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Private Prison CEOs ‘Pleased’ Their Earnings Soared From Keeping Immigrant Kids In Detention

CREDIT: AP PHOTO/ERIC GAY, FILE
CREDIT: AP PHOTO/ERIC GAY, FILE

During separate conference calls to talk about earnings reports, two of the country’s largest for-profit private prisons indicated that they saw their profits soar from holding immigrant mothers and children in detention centers across the country.

Revenues increased during the first quarter of 2016 for both the Corrections Corp. of America and GEO Group, executives told shareholders on conference calls.

CCA saw a revenue of $447.4 million, a 5 percent increase from last year’s first quarter. The company’s press release attributed much of that increase to a federal contract with the Immigration and Customs Enforcement (ICE) agency.

“We are pleased with our first quarter financial performance, which exceeded our first quarter guidance…” CCA chief executive officer Damon Hininger said in a press release. “Our financial performance was driven primarily by stronger than anticipated demand from our federal partners, most notably Immigration and Customs Enforcement.”

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The statement went on to say that the increase in profits was “primarily attributable” to its contract with the South Texas Family Residential Center. Located in Dilley, Texas, that detention center primarily houses Central American mothers and children who fled violence and poverty in their home countries and are now waiting to come before an immigration judge who will determine whether they get to stay in the U.S. or get deported back. The facility has a 2,400-bed capacity.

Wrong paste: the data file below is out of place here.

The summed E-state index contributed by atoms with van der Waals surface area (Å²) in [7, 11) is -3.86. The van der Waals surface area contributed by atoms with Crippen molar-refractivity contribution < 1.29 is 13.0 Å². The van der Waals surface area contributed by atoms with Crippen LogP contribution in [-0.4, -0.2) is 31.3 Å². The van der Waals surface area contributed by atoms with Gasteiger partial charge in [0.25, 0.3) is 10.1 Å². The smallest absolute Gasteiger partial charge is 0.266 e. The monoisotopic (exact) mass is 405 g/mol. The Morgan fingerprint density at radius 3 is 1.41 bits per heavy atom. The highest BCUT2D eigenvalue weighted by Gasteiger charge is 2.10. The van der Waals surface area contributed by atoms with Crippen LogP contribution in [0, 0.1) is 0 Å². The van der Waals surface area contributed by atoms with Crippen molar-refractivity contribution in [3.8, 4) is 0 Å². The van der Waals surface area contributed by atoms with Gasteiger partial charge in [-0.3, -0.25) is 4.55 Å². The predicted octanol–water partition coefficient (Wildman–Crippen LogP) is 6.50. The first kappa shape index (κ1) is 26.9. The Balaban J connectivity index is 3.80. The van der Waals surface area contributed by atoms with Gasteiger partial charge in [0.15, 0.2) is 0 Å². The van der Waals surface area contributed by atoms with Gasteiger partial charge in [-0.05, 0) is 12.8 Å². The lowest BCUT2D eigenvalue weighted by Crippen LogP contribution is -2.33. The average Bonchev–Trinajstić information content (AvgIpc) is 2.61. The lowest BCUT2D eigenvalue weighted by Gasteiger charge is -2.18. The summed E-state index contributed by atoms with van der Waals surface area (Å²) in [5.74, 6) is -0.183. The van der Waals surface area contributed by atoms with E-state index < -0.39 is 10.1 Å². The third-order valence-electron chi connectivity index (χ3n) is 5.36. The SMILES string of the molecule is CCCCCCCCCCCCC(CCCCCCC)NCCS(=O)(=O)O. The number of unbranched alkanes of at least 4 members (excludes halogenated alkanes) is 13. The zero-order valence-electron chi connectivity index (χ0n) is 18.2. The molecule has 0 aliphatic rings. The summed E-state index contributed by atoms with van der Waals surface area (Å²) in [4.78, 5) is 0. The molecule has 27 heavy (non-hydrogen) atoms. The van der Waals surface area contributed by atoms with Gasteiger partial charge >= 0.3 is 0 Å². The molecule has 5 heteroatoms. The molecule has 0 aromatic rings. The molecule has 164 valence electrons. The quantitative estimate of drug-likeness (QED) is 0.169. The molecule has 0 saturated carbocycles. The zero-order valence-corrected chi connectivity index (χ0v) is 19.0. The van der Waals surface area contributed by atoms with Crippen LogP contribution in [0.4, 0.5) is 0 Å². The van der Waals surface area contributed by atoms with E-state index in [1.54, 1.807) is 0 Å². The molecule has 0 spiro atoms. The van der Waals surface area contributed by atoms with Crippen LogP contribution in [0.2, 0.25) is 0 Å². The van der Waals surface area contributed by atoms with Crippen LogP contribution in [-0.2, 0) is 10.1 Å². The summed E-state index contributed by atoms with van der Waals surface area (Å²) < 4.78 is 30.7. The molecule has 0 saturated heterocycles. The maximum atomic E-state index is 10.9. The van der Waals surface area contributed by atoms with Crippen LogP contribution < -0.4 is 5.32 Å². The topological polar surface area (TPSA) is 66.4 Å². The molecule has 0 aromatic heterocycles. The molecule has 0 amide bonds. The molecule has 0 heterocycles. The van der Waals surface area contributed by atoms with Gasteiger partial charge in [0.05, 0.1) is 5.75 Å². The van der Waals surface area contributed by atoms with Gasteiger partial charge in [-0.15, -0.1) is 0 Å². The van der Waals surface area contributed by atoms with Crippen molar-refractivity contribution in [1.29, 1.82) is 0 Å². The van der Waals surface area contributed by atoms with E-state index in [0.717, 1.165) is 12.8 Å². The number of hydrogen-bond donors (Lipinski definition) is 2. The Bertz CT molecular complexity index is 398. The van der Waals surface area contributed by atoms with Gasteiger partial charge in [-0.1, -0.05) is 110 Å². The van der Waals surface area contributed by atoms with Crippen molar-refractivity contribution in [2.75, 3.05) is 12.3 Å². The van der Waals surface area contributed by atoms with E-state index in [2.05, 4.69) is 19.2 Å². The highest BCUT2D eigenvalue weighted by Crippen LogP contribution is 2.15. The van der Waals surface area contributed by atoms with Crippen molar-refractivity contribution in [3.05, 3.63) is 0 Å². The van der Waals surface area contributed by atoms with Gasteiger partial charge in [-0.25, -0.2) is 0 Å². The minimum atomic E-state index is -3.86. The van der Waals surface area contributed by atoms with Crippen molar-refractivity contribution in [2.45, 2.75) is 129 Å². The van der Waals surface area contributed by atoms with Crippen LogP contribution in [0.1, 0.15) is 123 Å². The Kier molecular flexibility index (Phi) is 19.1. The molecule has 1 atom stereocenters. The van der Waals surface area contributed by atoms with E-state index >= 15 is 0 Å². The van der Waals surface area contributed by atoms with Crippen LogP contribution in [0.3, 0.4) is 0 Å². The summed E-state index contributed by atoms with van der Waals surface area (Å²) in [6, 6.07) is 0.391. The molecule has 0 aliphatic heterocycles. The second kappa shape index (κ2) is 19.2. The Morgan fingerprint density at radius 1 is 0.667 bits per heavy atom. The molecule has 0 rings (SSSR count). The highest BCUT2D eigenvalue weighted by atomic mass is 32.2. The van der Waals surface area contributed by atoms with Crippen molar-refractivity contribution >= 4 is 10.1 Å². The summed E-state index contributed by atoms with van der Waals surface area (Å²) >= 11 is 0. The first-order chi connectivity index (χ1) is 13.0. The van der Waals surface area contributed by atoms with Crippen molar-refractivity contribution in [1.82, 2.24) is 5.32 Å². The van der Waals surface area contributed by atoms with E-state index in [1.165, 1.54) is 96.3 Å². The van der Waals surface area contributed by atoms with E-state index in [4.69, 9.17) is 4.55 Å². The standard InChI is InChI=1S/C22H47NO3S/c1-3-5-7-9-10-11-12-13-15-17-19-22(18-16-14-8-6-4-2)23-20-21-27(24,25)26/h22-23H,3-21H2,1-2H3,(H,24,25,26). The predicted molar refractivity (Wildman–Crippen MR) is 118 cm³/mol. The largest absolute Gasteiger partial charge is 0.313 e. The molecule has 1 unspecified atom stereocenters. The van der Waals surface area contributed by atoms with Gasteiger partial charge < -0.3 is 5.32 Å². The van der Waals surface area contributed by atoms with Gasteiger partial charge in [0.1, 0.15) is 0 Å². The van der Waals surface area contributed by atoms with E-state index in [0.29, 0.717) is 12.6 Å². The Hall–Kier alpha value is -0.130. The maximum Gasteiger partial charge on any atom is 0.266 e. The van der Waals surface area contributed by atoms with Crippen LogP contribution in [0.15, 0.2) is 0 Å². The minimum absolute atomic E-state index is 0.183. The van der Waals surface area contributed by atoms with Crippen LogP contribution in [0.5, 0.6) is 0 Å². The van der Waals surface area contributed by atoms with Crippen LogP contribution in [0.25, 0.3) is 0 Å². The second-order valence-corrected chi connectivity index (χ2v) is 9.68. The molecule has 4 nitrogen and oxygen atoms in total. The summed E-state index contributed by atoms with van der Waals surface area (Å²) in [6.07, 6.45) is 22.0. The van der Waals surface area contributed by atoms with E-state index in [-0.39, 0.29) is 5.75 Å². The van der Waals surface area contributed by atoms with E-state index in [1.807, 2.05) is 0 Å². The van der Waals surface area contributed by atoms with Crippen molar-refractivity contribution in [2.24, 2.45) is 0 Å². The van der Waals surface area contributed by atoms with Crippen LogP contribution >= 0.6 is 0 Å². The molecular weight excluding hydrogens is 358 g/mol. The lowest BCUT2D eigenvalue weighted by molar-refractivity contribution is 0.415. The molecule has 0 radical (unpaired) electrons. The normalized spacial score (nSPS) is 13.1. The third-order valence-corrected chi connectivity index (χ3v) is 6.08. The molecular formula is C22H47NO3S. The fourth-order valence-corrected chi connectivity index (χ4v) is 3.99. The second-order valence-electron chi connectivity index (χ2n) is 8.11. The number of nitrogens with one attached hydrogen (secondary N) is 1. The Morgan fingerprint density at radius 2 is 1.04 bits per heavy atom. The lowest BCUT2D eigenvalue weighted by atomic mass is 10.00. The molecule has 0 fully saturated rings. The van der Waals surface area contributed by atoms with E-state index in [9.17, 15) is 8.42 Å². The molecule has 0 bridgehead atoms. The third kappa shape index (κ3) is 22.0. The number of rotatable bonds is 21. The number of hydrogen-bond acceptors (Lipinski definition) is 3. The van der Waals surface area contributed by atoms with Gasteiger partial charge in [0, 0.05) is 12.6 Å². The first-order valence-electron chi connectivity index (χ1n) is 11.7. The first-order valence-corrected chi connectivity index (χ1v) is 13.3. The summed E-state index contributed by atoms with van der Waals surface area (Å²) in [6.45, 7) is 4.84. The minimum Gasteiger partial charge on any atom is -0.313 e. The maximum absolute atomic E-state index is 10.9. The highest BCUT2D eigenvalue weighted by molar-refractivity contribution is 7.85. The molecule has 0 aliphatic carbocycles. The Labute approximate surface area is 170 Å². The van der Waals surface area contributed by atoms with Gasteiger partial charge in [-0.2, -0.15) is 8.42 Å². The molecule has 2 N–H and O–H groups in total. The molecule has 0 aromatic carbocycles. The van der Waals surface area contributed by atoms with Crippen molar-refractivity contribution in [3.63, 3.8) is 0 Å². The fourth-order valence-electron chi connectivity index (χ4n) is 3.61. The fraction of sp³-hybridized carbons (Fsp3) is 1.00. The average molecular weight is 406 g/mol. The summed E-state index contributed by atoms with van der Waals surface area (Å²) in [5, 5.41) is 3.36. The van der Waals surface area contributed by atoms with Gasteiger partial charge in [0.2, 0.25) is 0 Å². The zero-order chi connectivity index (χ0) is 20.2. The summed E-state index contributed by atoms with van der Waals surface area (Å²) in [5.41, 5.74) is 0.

Similarly, the GEO Group reported a 17 percent increase, or $136 million, from the previous year, in part because of a 626-bed expansion at the Karnes residential center, another family immigration detention center located in Texas.

Immigration advocates say that both the Karnes facility and the Dilley facility are plagued with ongoing human rights issues that often go unaddressed — and, because they hold children, they have been likened to “baby jails.” At Karnes, some immigrant mothers and children were allegedly kept in a dark medical infirmary which acted as a solitary confinement cell. One advocate compared the Dilley facility to her time in a Japanese internment camp.

“It’s sickening to hear CCA and GEO brag about their profitable quarter to shareholders,” Cristina Parker, immigration programs director at Grassroots Leadership, said in a press release. “That money is made off the suffering of mothers and children who came to the U.S. for refuge.”

Because of a “bed quota,” the federal government has required anywhere between 30,000 and 34,000 beds be provided on a daily basis to detain immigrants so that they would show up to their court proceedings. The contract with private prison companies costs taxpayers roughly $160 per day.